See you there!!

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The Best Way to See New Zealand?

A year or so ago, we were looking back through the feedback from our previous guests who had travelled to New Zealand with us, and hit on an idea…………..

What if we could offer some of the best benefits of Independent touring, such as the wonderfully personal, boutique bed & breakfast style accommodations, the ability to get off the beaten track and see the real New Zealand, and the flexibility that self drive offers, but with the additional benefits of group touring?

What if we could offer a small group touring itinerary so our travellers could sit back, relax and enjoy New Zealand without having to worry about navigating around, and could meet and get to know like-minded people but without being on a coach with 40 other people and the limitations that that brings?

So, we thought about it for a little while, and we worked on it for a long while, chatting to our team over in New Zealand, and the hosts of some of our favourite bed & breakfasts that we know so well, and finally, last year we launched our exclusive Small Group Journey programme.

 Queenstown - a walk and a celebration!

Queenstown – a walk and a celebration!

Small Group Journeys are unlike other coach tours, for the very reasons we’ve listed above, and we’re super excited that the 2016 programme is getting booked up already!

So what’s so special about a Small Group Journey? Click here to find out!

We run six departures through the year, all named after some of New Zealands best loved fauna, and all offering carefully designed itineraries to ensure that you get to see the absolute best bits of New Zealand:

The Tane Mahuta 21 day tour that takes you on an adventure throughout the North and South Islands, travelling the length and breadth of the country with unforgettable sights along the way. From swimming with dolphins in the very north, to visiting the only mainland nesting sight for the Royal Albatross on the Otago Peninsula, you’ll experience some of New Zealands best wildlife close up.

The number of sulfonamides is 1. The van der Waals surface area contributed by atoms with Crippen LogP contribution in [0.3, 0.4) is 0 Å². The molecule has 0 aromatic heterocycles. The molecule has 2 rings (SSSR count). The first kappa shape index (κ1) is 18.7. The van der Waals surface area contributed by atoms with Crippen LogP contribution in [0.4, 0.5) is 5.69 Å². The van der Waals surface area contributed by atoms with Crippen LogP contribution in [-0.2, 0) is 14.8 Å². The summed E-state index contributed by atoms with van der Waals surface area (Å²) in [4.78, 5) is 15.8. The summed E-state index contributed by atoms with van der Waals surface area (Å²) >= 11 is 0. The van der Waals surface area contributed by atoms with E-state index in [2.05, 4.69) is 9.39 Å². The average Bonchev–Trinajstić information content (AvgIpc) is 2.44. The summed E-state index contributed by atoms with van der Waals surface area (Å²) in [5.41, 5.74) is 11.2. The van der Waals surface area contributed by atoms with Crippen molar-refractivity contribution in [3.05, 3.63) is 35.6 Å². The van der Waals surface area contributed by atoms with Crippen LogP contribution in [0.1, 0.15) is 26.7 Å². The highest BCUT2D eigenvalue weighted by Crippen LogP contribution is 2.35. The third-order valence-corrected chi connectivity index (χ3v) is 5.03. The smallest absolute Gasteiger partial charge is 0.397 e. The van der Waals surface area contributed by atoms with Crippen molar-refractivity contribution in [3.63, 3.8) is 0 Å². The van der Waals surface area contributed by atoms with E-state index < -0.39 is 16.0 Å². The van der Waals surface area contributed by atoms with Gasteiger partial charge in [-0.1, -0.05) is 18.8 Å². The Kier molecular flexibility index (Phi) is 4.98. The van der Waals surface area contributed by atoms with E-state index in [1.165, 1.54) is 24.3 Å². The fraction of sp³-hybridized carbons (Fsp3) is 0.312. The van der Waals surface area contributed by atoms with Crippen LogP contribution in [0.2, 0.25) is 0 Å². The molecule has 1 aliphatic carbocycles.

The Pohutukawa 19 day tour. A slightly shorter journey, that begins in Auckland and travels south through the North and South Islands of New Zealand, taking in some of the most iconic sights and including dinner at one of New Zealands oldest wineries.

The Kowhai 17 day tour that takes you up to the bay Of Islands, and back down through the North Island and on to the South Island, including a memorable day in our favourite of New Zealands national parks, Abel Tasman.

The Rimu 15 day tour. Spend the night under the stars on the Milford Sound overnight cruise and visit the must see places in the North and South Islands.

The Mount Cook Lily 13 day tour is dedicated to the South Island. Spend time in glacier country and visit the pancake rocks at Punakaiki.

Enjoying a helicopter trip up onto the glacier in Mount Aspiring National Park

Enjoying a helicopter trip up onto the glacier in Mount Aspiring National Park

Dinner with new friends at Torrent Bay in the Abel Tasman National Park.

Dinner with new friends at Torrent Bay in the Abel Tasman National Park.

One of the advantages of Small Group Journeys is that they can be added on to a tailor made itinerary. So if you like the idea of joining a tour for the first part of your trip while you find your feet and get over the jet lag, and then explore independently, you could join our Koromiko tour of the North island, and we’ll create a tailor made itinerary for you to tackle the South island. Similarly you can join a Small Group Journey (Mount Cook Lily) in the South Island, and travel under your own steam in the North.

We’d love to hear what you think of our new Small Group Journey programme, so do comment and let us know!

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Taking to Two Wheels on ‘Nga Haerenga’ – The New Zealand Cycle Trail

Switching from four wheels to two and taking to the tracks on the New Zealand Cycle Trail is, in our humble opinion, something that everyone travelling around New Zealand should do at some point during their holiday if they can. We’ve spent many an evening sitting on a stack of cushions after a particularly long day on a bike, but believe us, it’s always absolutely worth it. We recommend our travellers to take a break from the car or coach and see a little (or a lot) of New Zealand on foot or by bicycle if at all possible! Not only is a great way to work off some of the fantastic food and world class wines you’ll be eating and drinking, but it really does give you a different perspective on the country, and meandering along a trail, with the sound of native birdsong in your ears and the wind in your hair is a real treat.